Italy, a European country with a long Mediterranean coastline, has left a powerful mark on Western culture and cuisine. Its capital, Rome, is home to the Vatican as well as landmark art and ancient ruins. Other major cities include Florence, with Renaissance masterpieces such as Michelangelo’s "David" and Brunelleschi's Duomo; Venice, the city of canals; and Milan, Italy’s fashion capital.
For more general advice on booking a break in Italy, see our Italy summer holidays guide. Our complete guide features expert recommendations for city, beach, villa, culture, food and drink and activity holidays.
Some of the best beaches in mainland Italy are in Puglia – particularly in a string of pristine sandy strands south of the historic towns of Avetrana and Manduria, the latter famous for its Primitivo wine. For white sand, translucent water and informal beach-shack lunches, head for the seaside villages of Punta Prosciutto (“Ham Point”) or Torre Colimena. The scene is molto informale, with families from Lecce, Taranto or Bari coming down for the day and either draping their beach mats on the sand or renting a sunlounger under an ombrellone. The nearby town of Porto Cesareo has the best selection of hotels, but it’s also worth looking at agriturismi or country hotels just inland – like the very chic Masseria Potenti.
SAN FRUTTUOSO, LIGURIA
If you’ve seen the Steve Coogan and Rob Brydon divertissement The Trip to Italy, you may remember that one of their competitive Michael Caine-impression sessions was set on the terrace of a restaurant-pensione overlooking an idyllic cove, with a beachside medieval abbey as a backdrop. This magical place is called San Fruttuoso, and it’s in Liguria, around halfway by boat between chi-chi Portofino and the family resort of Camogli. To get there, you either trek across the Portofino promontory, or get a ferry (timetables at golfoparadiso.it). Portofino has its fair share of hotels including Belmond Hotel Splendido, perhaps the most famous in the region, as well as Eight Hotel Portofino and Hotel Piccolo Portofino. Further towards Santa Margherita Ligure, Hotel Argentina offers a more affordable base for exploring the area. As for Da Giovanni – the only place to stay in the cove – don’t expect luxury. The food is good, unrefined trattoria fare – with an obvious seafood slant – and the seven bedrooms are on the spartan side.
Calabria doesn’t feature anywhere like as prominently as Sicily or Puglia in Italian summer-sun brochures. The barely regulated sprawl that clutters up much of the coast is one reason. But there are honourable exceptions – like Tropea, a classy enclave that is the region’s answer to Positano or Taormina. The old town, full of good trattorias and shops, garlands a rocky outcrop above a gently shelving sandy beach, which is popular with families. Tropea’s evening passeggiata is one of Italy’s busiest and most snail-paced – perhaps because of the sweet distraction of the historic ice-cream emporium Gelati Tonino (Corso Vittorio Emanuele 52) halfway along. The crazier flavours here include onion and cuttlefish; we recommend the lemon granita. Stay at the Hotel Rocca della Sena for access to Tropea beach via a private stairway and a gorgeous terraced garden with whirlpool tubs overlooking the Aeolian Islands.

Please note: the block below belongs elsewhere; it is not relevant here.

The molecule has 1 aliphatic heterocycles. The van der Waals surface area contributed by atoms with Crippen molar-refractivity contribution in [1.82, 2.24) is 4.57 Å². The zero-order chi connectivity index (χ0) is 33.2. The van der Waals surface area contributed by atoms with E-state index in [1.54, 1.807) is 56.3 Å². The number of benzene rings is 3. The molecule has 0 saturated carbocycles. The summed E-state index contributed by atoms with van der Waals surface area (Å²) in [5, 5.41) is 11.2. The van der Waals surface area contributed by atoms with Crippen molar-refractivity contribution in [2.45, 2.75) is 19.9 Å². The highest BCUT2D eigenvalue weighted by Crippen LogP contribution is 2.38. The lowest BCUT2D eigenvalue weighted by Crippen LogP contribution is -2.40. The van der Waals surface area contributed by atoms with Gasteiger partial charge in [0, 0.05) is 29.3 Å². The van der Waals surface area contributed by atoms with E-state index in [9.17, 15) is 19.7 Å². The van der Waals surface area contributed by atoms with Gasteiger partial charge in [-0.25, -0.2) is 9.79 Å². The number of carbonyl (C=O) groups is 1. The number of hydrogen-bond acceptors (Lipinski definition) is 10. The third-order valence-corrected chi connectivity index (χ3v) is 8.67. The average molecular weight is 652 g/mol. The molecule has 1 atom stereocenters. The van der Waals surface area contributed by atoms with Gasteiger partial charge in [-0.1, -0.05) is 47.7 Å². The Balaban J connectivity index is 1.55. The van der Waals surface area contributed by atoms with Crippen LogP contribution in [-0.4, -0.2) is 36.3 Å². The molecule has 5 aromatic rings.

SAN VITO LO CAPO, SICILY
A summer magnet for families and couples from Palermo and Trapani, this dramatically located resort town not far from Trapani airport is a familiar name for Mediterranean yachties, but otherwise little known in the UK. And long may it stay that way: there are no Taormina-style tourist souks here, just a lively, low-rise garden town panning out along a two-mile sweep of sand dominated, at its northern end, by the vertiginous peak of Monte Monaco. Centuries of Arab influence have left their mark on the local cuisine: couscous, not pasta, is the default carb – there’s even a Cous Cous Fest in September. Regular boat tours head around the promontory to the Zingaro nature reserve and the cute village of Scopello, whose ancient port and tonnara (tuna fishery) have featured in several films – among them Ocean’s Twelve. Timbuktu Hostel in central San Vito lo Capo is just 12 minutes' walk from the beach and boasts a private terrace with views towards the mountains and the sea.
MONTE ARGENTARIO, TUSCANY
Viareggio is the Italian seaside holiday at its most classic: ordered rows of beach umbrellas, carefully groomed sand, Belle Epoque villas and dapper grand hotels that dream wistfully of their glory days. It’s the kind of place frequented by families.
CAPO TESTA, SARDINIA